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The impact of GST reform on Australia’s state and territory economies

Author

Listed:
  • James A. Giesecke
  • Christopher King
  • Jason Nassios
  • Nhi Hoang Tran

Abstract

We use a multi-regional general equilibrium model and a multi-regional microsimulation model to explore the economic consequences of a Goods and Services Tax (GST) rate rise and broadening of the GST base for Australia’s eight states and territories. We identify the states and territories adversely affected by GST change, and explain the regional structural factors responsible for differences in regional impacts. These findings have policy relevance in the context of Australia’s GST framework, which requires unanimous state and territory support for GST change.

Suggested Citation

  • James A. Giesecke & Christopher King & Jason Nassios & Nhi Hoang Tran, 2021. "The impact of GST reform on Australia’s state and territory economies," Applied Economics, Taylor & Francis Journals, vol. 53(51), pages 5929-5947, November.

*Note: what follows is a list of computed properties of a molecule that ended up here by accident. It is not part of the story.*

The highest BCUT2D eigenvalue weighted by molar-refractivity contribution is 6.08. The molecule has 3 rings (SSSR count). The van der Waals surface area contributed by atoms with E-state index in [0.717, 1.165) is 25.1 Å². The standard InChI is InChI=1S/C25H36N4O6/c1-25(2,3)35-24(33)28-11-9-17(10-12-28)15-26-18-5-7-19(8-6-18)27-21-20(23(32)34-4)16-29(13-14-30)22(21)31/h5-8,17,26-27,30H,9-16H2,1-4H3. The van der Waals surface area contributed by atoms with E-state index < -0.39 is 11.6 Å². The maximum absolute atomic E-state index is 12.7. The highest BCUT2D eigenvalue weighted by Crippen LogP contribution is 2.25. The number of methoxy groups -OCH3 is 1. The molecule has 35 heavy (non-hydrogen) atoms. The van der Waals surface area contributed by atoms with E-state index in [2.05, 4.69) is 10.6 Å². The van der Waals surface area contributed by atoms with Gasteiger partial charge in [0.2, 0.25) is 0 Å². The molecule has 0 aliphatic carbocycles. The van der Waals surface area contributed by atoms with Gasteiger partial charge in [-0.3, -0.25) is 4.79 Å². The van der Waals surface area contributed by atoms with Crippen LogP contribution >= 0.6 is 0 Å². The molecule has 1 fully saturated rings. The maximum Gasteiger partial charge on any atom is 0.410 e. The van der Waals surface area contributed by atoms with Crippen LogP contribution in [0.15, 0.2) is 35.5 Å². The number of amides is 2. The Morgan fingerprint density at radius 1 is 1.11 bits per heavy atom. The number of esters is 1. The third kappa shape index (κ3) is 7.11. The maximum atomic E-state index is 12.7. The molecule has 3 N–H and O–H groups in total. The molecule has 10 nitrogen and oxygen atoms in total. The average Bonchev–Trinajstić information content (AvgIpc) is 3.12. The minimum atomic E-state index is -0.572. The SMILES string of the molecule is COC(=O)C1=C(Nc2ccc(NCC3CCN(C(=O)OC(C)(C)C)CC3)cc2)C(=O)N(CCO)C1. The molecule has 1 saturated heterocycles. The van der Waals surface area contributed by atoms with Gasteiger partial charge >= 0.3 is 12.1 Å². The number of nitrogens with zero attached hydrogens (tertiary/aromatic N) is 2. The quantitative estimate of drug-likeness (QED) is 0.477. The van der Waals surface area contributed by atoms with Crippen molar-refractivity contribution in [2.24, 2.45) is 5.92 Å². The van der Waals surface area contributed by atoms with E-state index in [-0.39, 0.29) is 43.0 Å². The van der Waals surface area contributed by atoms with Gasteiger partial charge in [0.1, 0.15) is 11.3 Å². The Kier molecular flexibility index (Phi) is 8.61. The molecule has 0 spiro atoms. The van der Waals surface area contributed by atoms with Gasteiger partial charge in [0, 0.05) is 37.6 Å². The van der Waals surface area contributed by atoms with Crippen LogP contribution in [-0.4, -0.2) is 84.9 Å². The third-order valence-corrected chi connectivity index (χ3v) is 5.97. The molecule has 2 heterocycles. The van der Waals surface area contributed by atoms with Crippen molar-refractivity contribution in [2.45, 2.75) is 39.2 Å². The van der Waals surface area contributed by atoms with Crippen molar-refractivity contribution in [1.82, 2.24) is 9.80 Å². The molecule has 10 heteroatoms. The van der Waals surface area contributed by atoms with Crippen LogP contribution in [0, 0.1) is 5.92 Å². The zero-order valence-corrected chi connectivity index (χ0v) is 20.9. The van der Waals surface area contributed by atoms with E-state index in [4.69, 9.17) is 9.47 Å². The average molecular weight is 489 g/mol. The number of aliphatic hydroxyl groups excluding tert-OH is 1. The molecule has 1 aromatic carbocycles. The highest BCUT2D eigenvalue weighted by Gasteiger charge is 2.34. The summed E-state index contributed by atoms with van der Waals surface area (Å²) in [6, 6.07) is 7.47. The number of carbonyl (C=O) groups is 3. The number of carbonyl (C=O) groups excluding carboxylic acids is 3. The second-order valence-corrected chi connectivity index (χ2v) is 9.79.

• Handle: RePEc:taf:applec:v:53:y:2021:i:51:p:5929-5947
    DOI: 10.1080/00036846.2021.1934388
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    Cited by:

    1. Jason Nassios & James Giesecke, 2022. "Inefficient at Any Level: A Comparative Efficiency Argument for Complete Elimination of Property Transfer Duties and Insurance Taxes," Centre of Policy Studies/IMPACT Centre Working Papers g-337, Victoria University, Centre of Policy Studies/IMPACT Centre.
    2. Jason Nassios & James Giesecke, 2022. "Property Tax Reform: Implications for Housing Prices and Economic Productivity," Centre of Policy Studies/IMPACT Centre Working Papers g-330, Victoria University, Centre of Policy Studies/IMPACT Centre.

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